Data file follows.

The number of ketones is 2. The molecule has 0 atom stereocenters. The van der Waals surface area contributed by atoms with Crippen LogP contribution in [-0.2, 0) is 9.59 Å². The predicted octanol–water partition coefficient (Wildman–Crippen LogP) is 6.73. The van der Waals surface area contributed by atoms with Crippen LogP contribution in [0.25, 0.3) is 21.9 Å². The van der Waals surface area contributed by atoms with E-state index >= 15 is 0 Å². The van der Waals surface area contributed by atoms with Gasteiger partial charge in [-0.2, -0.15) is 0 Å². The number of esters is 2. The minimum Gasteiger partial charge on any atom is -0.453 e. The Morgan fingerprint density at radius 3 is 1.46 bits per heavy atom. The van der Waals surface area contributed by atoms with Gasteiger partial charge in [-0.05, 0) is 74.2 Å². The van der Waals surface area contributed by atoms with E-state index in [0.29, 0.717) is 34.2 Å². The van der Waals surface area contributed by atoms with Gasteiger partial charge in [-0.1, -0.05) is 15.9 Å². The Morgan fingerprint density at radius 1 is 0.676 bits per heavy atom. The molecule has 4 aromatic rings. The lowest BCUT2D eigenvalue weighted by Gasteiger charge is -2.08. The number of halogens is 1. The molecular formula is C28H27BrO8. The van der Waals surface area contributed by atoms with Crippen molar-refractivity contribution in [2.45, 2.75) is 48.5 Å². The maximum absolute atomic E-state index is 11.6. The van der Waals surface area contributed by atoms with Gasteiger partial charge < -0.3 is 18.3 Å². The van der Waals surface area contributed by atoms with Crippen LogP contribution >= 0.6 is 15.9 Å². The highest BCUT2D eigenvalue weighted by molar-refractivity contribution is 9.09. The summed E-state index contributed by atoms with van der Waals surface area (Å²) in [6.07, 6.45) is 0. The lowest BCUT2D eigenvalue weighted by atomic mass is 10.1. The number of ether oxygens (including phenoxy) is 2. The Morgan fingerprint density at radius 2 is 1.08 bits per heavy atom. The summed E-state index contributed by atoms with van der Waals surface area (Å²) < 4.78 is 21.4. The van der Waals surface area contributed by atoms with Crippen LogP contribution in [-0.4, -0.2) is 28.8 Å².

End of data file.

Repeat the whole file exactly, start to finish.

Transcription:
The number of ketones is 2. The molecule has 0 atom stereocenters. The van der Waals surface area contributed by atoms with Crippen LogP contribution in [-0.2, 0) is 9.59 Å². The predicted octanol–water partition coefficient (Wildman–Crippen LogP) is 6.73. The van der Waals surface area contributed by atoms with Crippen LogP contribution in [0.25, 0.3) is 21.9 Å². The van der Waals surface area contributed by atoms with E-state index >= 15 is 0 Å². The van der Waals surface area contributed by atoms with Gasteiger partial charge in [-0.2, -0.15) is 0 Å². The number of esters is 2. The minimum Gasteiger partial charge on any atom is -0.453 e. The Morgan fingerprint density at radius 3 is 1.46 bits per heavy atom. The van der Waals surface area contributed by atoms with Gasteiger partial charge in [-0.05, 0) is 74.2 Å². The van der Waals surface area contributed by atoms with E-state index in [0.29, 0.717) is 34.2 Å². The van der Waals surface area contributed by atoms with Gasteiger partial charge in [-0.1, -0.05) is 15.9 Å². The Morgan fingerprint density at radius 1 is 0.676 bits per heavy atom. The molecule has 4 aromatic rings. The lowest BCUT2D eigenvalue weighted by Gasteiger charge is -2.08. The number of halogens is 1. The molecular formula is C28H27BrO8. The van der Waals surface area contributed by atoms with Crippen molar-refractivity contribution in [2.45, 2.75) is 48.5 Å². The maximum absolute atomic E-state index is 11.6. The van der Waals surface area contributed by atoms with Gasteiger partial charge < -0.3 is 18.3 Å². The van der Waals surface area contributed by atoms with Crippen LogP contribution >= 0.6 is 15.9 Å². The highest BCUT2D eigenvalue weighted by molar-refractivity contribution is 9.09. The summed E-state index contributed by atoms with van der Waals surface area (Å²) in [6.07, 6.45) is 0. The lowest BCUT2D eigenvalue weighted by atomic mass is 10.1. The number of ether oxygens (including phenoxy) is 2. The Morgan fingerprint density at radius 2 is 1.08 bits per heavy atom. The summed E-state index contributed by atoms with van der Waals surface area (Å²) < 4.78 is 21.4. The van der Waals surface area contributed by atoms with Crippen LogP contribution in [-0.4, -0.2) is 28.8 Å².